The debt ceiling is imposed by Congress to limit the amount of debt the federal government can have outstanding. It is important to note that this is not for future expenditures but to cover spending that has already occurred. If the limit is exceeded, the government is unable to continue borrowing to pay its bills. To prevent default, the Treasury Secretary is authorized to use ‘extraordinary measures’ which keeps the government running for a short period of time but does not resolve the problem. To date, every time we have gotten close to default, we have either suspended or raised the debt limit, including eight times in the past decade.
Prior to World War I, Congress tightly controlled debt through individual pieces of legislation. As the war progressed, this ad hoc method became increasingly complex leading to the establishment of a debt ceiling on bond issuance in 1917 and eventually a consolidation of other government debt into the first aggregate debt limit in 1939. Giving control to the Treasury provided more efficiency and flexibility while also, in theory, putting restrictions on the total amount that could be borrowed. However, the debt ceiling has been modified over 100 times.
Budgeting conflicts have occurred for decades. Even with several attempts to pass legislation addressing the problems, the fighting has only gotten worse. The inability to resolve these conflicts has helped create the environment we see today, where the debt limit is used as leverage for future budgeting priorities and political gain. To inform how this may impact you today, it is key to look back at the effects of recent political brinksmanship.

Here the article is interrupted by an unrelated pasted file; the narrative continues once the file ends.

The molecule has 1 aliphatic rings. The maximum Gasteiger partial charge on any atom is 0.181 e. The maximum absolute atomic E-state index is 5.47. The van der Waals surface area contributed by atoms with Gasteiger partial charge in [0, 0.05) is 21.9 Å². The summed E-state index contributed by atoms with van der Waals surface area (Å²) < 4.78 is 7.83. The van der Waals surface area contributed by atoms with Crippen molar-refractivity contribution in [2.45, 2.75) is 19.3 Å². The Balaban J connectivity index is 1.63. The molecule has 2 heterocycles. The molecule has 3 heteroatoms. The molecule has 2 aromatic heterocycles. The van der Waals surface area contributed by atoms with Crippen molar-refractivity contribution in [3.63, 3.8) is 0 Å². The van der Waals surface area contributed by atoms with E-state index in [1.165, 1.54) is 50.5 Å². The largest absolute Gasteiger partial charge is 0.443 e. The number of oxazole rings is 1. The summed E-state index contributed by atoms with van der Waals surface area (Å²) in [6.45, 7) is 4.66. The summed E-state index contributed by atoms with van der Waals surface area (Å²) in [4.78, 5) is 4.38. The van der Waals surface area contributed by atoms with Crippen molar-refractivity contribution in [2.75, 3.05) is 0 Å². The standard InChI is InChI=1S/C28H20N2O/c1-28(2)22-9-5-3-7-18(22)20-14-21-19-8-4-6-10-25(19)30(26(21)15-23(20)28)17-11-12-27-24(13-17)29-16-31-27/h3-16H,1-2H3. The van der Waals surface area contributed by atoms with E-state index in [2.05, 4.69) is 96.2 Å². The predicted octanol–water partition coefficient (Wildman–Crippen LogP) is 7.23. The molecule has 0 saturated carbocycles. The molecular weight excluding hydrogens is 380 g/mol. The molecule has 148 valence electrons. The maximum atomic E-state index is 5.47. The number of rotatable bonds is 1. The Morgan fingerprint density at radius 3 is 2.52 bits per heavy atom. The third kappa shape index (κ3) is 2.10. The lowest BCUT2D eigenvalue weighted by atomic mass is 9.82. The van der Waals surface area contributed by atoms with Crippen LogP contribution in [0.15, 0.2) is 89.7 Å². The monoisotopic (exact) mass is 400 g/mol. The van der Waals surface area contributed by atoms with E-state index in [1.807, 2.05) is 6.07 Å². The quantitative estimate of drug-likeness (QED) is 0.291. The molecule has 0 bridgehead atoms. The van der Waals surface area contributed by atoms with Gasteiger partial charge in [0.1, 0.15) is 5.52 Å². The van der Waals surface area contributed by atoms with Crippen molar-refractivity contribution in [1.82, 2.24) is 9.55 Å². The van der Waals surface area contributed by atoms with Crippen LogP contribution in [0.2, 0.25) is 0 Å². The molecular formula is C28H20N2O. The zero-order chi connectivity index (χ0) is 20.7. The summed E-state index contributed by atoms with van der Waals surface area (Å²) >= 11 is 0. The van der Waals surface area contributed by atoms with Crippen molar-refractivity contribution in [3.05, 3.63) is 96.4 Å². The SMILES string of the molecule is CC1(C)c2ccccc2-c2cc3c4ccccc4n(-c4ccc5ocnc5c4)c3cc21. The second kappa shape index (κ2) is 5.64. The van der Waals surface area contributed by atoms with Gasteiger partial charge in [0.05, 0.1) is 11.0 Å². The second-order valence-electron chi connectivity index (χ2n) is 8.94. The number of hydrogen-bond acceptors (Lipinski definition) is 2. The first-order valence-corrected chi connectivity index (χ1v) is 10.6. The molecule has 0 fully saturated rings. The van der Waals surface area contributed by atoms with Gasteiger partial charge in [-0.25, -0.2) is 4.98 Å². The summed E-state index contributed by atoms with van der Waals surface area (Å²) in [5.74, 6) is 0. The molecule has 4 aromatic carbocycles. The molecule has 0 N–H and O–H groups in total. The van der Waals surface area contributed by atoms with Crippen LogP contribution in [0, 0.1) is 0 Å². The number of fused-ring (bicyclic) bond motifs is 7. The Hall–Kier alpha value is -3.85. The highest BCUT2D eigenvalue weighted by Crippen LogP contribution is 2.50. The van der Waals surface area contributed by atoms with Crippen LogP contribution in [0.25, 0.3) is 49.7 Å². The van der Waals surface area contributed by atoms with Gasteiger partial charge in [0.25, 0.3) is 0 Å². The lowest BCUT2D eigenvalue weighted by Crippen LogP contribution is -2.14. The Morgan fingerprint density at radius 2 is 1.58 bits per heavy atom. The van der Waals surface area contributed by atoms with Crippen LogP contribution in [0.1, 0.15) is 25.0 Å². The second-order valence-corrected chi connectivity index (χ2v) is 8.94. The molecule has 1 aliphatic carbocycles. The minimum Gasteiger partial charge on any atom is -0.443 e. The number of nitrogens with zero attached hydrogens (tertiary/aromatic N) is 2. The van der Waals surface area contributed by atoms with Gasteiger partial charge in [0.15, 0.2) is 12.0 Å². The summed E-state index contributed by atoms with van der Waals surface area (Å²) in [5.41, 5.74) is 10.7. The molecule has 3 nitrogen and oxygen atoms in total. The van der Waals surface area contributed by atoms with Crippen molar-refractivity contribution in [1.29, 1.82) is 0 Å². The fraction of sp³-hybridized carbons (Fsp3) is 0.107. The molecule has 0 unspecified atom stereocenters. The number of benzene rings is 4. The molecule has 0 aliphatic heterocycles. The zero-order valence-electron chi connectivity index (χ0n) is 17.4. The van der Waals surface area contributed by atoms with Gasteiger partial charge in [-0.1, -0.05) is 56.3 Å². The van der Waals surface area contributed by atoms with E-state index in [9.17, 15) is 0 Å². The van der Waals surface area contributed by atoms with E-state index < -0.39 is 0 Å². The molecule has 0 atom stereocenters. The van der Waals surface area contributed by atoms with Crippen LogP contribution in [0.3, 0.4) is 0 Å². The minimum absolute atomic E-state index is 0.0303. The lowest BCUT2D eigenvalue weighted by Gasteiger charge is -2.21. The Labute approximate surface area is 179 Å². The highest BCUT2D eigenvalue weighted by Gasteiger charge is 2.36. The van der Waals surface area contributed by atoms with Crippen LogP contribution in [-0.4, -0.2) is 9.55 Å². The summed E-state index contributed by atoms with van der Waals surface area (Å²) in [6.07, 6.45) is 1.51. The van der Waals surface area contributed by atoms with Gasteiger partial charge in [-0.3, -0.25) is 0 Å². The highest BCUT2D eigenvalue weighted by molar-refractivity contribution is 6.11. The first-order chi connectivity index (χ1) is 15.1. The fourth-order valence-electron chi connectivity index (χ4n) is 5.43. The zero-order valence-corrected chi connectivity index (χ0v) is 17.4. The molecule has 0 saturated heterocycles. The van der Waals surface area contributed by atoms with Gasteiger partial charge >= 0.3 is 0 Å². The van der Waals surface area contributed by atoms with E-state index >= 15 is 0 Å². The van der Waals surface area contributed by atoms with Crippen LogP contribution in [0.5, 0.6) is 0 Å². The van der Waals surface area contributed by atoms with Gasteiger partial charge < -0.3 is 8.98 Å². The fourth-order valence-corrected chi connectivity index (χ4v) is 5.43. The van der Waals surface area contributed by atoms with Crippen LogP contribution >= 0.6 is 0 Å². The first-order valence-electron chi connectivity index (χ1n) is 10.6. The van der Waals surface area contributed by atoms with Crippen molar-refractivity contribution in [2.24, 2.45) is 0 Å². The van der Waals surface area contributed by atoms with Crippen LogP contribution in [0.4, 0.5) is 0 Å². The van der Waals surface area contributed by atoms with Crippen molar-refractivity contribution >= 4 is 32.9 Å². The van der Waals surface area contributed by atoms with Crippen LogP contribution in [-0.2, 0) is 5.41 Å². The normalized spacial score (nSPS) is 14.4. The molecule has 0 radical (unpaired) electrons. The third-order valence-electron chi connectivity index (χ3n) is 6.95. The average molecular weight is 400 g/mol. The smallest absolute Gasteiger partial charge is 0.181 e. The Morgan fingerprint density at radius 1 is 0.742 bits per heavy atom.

In 2011, default was narrowly avoided when an agreement was reached just days before the deadline, but negotiating right up to the wire did have economic consequences. The country’s credit rating was downgraded for the first time in history, leading to additional borrowing costs estimated at $1.3 billion and a bear market decline of over 21% on the S&P 500 from May to October. However, the decline was short-lived, and the stock market quickly rebounded to end the year flat.
In 2013, the government shut down from October 1st until October 17th before the debt limit was ultimately raised. This led to higher short-term interest rates and increased borrowing costs for both the government and individuals. While there was a small -1.5% decline in the middle of the shutdown, over those 16 days, the S&P 500 rose over 3% and was up over 6% just three months after. This time the individual impact was much greater – the shutdown delayed the pay of approximately 850,000 federal employees who were furloughed and indirectly impacted millions of others.
While the past does not guarantee future outcomes, if you are invested with a long-term mindset and have enough cash on hand, you will be in a position to ride through any short-term turbulence as the current debt ceiling debate heats up. If you would like to schedule time with an Advisor to discuss anything specific to your unique situation or long-term financial goals, please reach out.